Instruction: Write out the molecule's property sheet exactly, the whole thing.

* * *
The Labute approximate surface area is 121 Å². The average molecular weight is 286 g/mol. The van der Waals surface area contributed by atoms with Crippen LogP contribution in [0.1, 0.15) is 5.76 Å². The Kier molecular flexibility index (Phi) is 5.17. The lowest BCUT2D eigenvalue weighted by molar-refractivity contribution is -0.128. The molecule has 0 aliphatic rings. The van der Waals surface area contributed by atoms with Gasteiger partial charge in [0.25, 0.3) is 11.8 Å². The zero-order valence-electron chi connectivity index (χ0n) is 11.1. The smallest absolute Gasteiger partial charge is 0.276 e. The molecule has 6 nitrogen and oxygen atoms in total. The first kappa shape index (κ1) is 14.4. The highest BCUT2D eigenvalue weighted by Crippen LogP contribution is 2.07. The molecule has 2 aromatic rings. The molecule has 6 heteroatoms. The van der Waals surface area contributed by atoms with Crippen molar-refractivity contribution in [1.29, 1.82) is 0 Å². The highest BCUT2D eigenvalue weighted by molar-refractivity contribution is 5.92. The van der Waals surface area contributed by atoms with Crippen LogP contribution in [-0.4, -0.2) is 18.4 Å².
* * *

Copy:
The Labute approximate surface area is 121 Å². The average molecular weight is 286 g/mol. The van der Waals surface area contributed by atoms with Crippen LogP contribution in [0.1, 0.15) is 5.76 Å². The Kier molecular flexibility index (Phi) is 5.17. The lowest BCUT2D eigenvalue weighted by molar-refractivity contribution is -0.128. The molecule has 0 aliphatic rings. The van der Waals surface area contributed by atoms with Gasteiger partial charge in [0.25, 0.3) is 11.8 Å². The zero-order valence-electron chi connectivity index (χ0n) is 11.1. The smallest absolute Gasteiger partial charge is 0.276 e. The molecule has 6 nitrogen and oxygen atoms in total. The first kappa shape index (κ1) is 14.4. The highest BCUT2D eigenvalue weighted by Crippen LogP contribution is 2.07. The molecule has 2 aromatic rings. The molecule has 6 heteroatoms. The van der Waals surface area contributed by atoms with Crippen molar-refractivity contribution in [1.29, 1.82) is 0 Å². The highest BCUT2D eigenvalue weighted by molar-refractivity contribution is 5.92. The van der Waals surface area contributed by atoms with Crippen LogP contribution in [-0.4, -0.2) is 18.4 Å².